As Joiner explained, there are three main reasons athletes misuse substances: pain resulting from injuries, stress from incessant pressure to win, and the desire to enhance performance artificially. Over the years and decades, these reasons have stayed the same but the drugs involved are now more sophisticated than ever, with more options.

The statistics paint a grim picture. Substance misuse is prevalent in high school: approximately 19 percent of males and 14 percent of females binge drink in high school. 21 percent of teens use marijuana and up to 6.6 percent have used performance-enhancing drugs (PEDs).

It gets worse in college where 42 percent of students admit to binge drinking, 28 percent use cannabis, and around 11,000 NCAA athletes admit to taking PEDs. There is a strong correlation between concussions and alcohol use. “Having a concussion is actually predictive for alcohol use,” said Joiner. “If a high school student is entering college with a history of concussion, and we know about the correlation, we could put some measure in place to intervene before things get out of control. We don’t want them to get overwhelmed by the pressure of performing and the grades required to continue.” It’s much better to support them on the front end before things get out of hand.

Should players get drafted into the National Football League, the pain from injuries, the pressure to win, and the temptation to use PEDs get even worse. In the NFL, 51 percent of players use opioids and 71 percent of those athletes admit to misusing them. Many of the pills are not prescribed by medical doctors: 68 percent say they got them from other sources.

It takes only a few days to get addicted to opioids, Joiner warned, and professional athletes have easy access. Professional athletes tend to play through the pain and then “fix it” with opioids and other substances after the game, putting themselves at risk for greater injury and addiction.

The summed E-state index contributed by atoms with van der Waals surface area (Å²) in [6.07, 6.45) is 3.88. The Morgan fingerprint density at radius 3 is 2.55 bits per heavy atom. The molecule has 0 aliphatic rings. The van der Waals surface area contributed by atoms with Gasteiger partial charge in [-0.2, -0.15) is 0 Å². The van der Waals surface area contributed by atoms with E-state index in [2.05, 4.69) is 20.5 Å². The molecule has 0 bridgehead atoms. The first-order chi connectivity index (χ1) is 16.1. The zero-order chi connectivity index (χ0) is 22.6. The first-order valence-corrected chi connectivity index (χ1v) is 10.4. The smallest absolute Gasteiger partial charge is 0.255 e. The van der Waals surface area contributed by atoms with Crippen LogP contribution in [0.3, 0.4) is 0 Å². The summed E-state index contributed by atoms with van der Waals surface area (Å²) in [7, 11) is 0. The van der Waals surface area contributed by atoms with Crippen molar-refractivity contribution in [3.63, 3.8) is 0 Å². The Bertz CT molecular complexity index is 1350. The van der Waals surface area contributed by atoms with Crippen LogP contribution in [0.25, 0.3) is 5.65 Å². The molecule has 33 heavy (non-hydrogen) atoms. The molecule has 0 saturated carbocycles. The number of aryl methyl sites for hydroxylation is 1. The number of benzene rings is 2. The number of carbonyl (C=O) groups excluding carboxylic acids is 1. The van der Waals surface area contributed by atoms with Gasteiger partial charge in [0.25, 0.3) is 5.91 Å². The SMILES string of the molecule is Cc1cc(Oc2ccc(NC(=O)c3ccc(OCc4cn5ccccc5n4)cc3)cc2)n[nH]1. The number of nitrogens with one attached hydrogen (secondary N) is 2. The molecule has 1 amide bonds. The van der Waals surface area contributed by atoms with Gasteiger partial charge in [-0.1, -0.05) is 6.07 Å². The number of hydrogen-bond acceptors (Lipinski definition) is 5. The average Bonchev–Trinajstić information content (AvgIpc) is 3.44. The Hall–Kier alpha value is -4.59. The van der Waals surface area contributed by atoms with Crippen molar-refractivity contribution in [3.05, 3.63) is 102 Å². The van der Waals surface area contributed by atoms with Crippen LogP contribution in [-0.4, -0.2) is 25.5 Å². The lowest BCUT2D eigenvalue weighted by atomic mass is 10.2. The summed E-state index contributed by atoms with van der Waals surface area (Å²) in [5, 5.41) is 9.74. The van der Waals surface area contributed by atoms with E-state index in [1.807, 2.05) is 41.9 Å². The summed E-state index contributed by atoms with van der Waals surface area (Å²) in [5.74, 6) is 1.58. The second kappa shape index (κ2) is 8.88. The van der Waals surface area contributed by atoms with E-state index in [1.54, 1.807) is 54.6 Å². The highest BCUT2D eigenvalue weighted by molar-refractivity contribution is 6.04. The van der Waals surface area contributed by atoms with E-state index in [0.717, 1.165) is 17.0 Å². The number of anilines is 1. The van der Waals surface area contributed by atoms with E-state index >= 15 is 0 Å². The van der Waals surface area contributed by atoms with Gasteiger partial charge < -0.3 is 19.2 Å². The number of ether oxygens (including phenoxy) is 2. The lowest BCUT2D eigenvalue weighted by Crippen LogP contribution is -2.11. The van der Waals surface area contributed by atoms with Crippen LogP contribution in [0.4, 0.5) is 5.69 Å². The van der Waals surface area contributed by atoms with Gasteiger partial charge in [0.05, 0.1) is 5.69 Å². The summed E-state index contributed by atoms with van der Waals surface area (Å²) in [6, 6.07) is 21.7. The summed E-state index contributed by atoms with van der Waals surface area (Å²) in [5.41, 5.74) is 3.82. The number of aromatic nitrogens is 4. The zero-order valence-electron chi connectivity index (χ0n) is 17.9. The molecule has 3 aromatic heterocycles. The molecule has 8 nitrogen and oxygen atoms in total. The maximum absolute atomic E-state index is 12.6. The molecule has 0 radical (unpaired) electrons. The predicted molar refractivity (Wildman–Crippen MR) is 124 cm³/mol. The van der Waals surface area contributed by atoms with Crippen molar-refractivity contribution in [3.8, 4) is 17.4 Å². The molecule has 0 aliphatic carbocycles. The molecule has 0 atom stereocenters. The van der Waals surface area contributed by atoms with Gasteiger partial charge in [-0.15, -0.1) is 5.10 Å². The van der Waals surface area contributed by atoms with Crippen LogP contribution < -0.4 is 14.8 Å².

Joiner then went over the possible consequences of such risky behavior, which include the impact on performance, health, relationships, and career—and in the worst-case scenario, death.

While substances were initially taken to enhance or maintain performance, escalating use will eventually compromise performance and wreak havoc with the athlete’s health. As is the case for all people with substance use disorder, addiction has “a definite negative impact on relationships.” If there is no intervention and treatment, players may end up with legal problems, a league suspension, or just get kicked off their team.

There are many examples of athletes falling into this trap. Former Boston Celtic Chris Herren struggled with substance misuse for much of his NBA career. While playing for the Celtics, Herren started to use opioid painkillers. In December 2007, he was charged with possession of heroin in Rhode Island and in the following June, Herren overdosed on heroin in Fall River, Massachusetts. According to the attending paramedics, he was clinically dead for 30 seconds.

Abby Wambach—widely considered the best female soccer player ever—was arrested for driving under the influence in 2016. Following the incident, Wambach published an autobiography revealing that she had misused prescription drugs and alcohol for many years.

After going into recovery, Herren started raising awareness of drug addiction and has now spoken to over one million students, athletes, and community members, promoting frank discussions about substance use disorder and wellness.

In the webinar, Joiner, too, stressed the importance of prevention and early intervention to attack this problem. Prevention should include educating everybody involved to raise awareness of mental health issues that often drive substance misuse, so parents, teachers, and coaches learn to recognize red flags. “From the outside, it often looks like they have everything”, explained Joiner. That’s why depression and anxiety disorders are often overlooked. Testing, screening and other interventions should be used in a supportive, not punitive way.

“We should stop just being reactive and be more proactive,” Joiner said. Coaches and trainers of athletes should not wait for a crisis to unfold and athletic programs should provide adequate mental health services for players (and other students). Treatment should not be perceived as punishment for bad behavior but as a concerted effort to heal psychological problems. “We need effective collaboration between therapists, doctors, school departments, and the community that facilitates integrated care,” Joiner said. Currently, too many people fall through the cracks because many athletic departments don’t provide nearly enough mental health professionals. Ultimately, a culture shift is required: our society’s approach to athletic injuries and mental illness needs to change significantly and we need more trauma-informed and stigma-free care—and not only for athletes.